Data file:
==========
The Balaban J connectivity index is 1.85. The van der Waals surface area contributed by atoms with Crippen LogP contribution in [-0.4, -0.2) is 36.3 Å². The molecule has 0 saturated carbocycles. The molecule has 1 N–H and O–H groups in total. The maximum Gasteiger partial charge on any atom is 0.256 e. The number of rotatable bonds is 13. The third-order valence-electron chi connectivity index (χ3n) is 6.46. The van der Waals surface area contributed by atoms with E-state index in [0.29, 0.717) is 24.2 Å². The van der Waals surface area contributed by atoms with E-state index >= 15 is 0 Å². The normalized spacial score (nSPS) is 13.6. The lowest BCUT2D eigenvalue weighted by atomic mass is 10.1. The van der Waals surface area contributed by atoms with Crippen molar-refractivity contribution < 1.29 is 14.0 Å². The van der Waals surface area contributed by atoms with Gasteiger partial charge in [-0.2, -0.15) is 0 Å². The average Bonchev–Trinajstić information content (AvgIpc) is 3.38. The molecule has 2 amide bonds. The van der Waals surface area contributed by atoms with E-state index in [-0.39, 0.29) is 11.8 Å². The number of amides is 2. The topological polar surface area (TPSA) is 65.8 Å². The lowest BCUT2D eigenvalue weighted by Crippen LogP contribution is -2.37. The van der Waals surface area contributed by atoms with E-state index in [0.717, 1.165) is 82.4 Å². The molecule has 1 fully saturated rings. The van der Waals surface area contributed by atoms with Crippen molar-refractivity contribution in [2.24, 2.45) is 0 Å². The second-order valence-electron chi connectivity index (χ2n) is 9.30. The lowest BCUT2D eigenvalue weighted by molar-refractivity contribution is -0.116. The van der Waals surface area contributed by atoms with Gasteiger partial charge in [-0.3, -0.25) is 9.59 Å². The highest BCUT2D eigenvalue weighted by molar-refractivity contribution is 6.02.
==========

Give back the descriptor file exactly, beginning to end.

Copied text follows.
The Balaban J connectivity index is 1.85. The van der Waals surface area contributed by atoms with Crippen LogP contribution in [-0.4, -0.2) is 36.3 Å². The molecule has 0 saturated carbocycles. The molecule has 1 N–H and O–H groups in total. The maximum Gasteiger partial charge on any atom is 0.256 e. The number of rotatable bonds is 13. The third-order valence-electron chi connectivity index (χ3n) is 6.46. The van der Waals surface area contributed by atoms with E-state index in [0.29, 0.717) is 24.2 Å². The van der Waals surface area contributed by atoms with E-state index >= 15 is 0 Å². The normalized spacial score (nSPS) is 13.6. The lowest BCUT2D eigenvalue weighted by atomic mass is 10.1. The van der Waals surface area contributed by atoms with Crippen molar-refractivity contribution < 1.29 is 14.0 Å². The van der Waals surface area contributed by atoms with Gasteiger partial charge in [-0.2, -0.15) is 0 Å². The average Bonchev–Trinajstić information content (AvgIpc) is 3.38. The molecule has 2 amide bonds. The van der Waals surface area contributed by atoms with E-state index in [-0.39, 0.29) is 11.8 Å². The number of amides is 2. The topological polar surface area (TPSA) is 65.8 Å². The lowest BCUT2D eigenvalue weighted by Crippen LogP contribution is -2.37. The van der Waals surface area contributed by atoms with E-state index in [0.717, 1.165) is 82.4 Å². The molecule has 1 fully saturated rings. The van der Waals surface area contributed by atoms with Crippen molar-refractivity contribution in [2.24, 2.45) is 0 Å². The second-order valence-electron chi connectivity index (χ2n) is 9.30. The lowest BCUT2D eigenvalue weighted by molar-refractivity contribution is -0.116. The van der Waals surface area contributed by atoms with Gasteiger partial charge in [-0.3, -0.25) is 9.59 Å². The highest BCUT2D eigenvalue weighted by molar-refractivity contribution is 6.02.